Reports out of Australia are that its engineering shortage is reaching critical mass and that they must reverse the current reliance on imported engineers – and that may open the door for Kiwis to snatch major contracts from under our cousins’ noses.
“When we’re wanting to deliver infrastructure, deliver innovation in this country, if we don’t have a supply of engineers coming out of our universities, we’re not going to be able to do that,” national president of Engineers Australia, Trish White has warned.
Australia has been trying for years to reverse the decline in students studying science, technology, engineering and maths (STEM) with little success.
In fact, she says things are so dire that the country’s infrastructure plans, new space agency and defence projects are in limbo until the severe shortage is sorted out. Australia has $200 billion planned to be spent on its defence and other projects over the next decade.
Currently, more than half of the engineers working in Australia are born overseas (57%) and the workforce comprises only 13% women.
With all that in mind, and if Dunedin-based Farra Engineering’s chief executive Gareth Evans has anything to do with it, it is a good example of a local region to benefit through proactiveness and spotting an opportunity.
Mr Evans believes that Australian military contracts could deliver up to 500 jobs to the region and play an anchor role in initiating a revived wave of engineering to reinstitute the days of old that included Fisher and Paykel and Hillside Workshops; when engineering was at the region’s core.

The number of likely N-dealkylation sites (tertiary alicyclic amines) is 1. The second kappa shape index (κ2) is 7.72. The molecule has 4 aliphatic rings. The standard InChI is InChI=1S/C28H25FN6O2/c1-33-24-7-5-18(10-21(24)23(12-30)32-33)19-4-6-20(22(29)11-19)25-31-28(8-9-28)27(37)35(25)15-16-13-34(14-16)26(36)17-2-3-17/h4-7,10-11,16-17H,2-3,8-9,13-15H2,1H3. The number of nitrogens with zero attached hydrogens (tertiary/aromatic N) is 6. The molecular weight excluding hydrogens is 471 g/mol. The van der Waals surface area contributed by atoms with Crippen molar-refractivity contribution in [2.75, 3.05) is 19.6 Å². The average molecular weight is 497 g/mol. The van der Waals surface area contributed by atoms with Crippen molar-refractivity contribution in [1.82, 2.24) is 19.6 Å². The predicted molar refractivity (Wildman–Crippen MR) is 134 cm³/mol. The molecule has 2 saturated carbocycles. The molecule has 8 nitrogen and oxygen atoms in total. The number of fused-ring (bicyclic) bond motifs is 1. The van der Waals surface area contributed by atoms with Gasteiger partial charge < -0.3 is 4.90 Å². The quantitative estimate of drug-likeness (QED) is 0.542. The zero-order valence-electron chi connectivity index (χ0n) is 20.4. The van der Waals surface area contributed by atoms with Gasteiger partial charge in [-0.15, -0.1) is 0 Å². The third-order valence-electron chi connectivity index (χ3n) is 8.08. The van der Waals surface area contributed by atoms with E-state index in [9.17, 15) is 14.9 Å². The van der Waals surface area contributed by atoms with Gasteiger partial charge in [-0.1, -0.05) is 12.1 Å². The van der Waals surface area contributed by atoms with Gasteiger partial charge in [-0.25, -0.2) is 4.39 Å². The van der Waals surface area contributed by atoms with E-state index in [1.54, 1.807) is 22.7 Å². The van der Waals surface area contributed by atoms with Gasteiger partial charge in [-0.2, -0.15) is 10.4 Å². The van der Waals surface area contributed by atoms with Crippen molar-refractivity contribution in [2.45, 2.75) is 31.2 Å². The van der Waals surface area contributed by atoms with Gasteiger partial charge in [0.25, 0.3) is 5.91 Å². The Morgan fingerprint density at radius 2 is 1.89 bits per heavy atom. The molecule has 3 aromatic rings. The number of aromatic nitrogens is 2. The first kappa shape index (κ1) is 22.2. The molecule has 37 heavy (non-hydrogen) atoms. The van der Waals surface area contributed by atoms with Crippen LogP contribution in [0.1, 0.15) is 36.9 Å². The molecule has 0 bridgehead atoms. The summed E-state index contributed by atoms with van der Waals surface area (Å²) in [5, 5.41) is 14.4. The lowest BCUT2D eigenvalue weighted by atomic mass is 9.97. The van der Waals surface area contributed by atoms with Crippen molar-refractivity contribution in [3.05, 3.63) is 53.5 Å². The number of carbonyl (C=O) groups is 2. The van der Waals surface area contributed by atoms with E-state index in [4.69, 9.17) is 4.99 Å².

Mr Evans is playing the protagonist in an effort to deliver the region a new engineering hub, one with a foundation of new skills, collaboration and opportunities.
He passed the message during an economic development committee meeting with the Dunedin City Council according to the Otago Daily Times. The money for such innovation would come from within the Government’s $3 billion regional development fund.
He said that there were numerous steps that needed to be taken first – including a feasibility study – and that Dunedin firms needed to come together to grab hold of the opportunity.
The OTD reported that Mr Evans believes Australia was on the path of a ‘nation-building’ exercise and that their local contractors were required to do at least half the work, but the lack of capacity presented chances for the Dunedin region.
A hundred jobs would be delivered to the region by securing $100 million worth of work in everything from manufacturing lift and other equipment to kitchen fit-outs of naval vessels, he said. ”We would only need a fraction of a percent [of the work]to make a material difference to Dunedin,” he told OTD.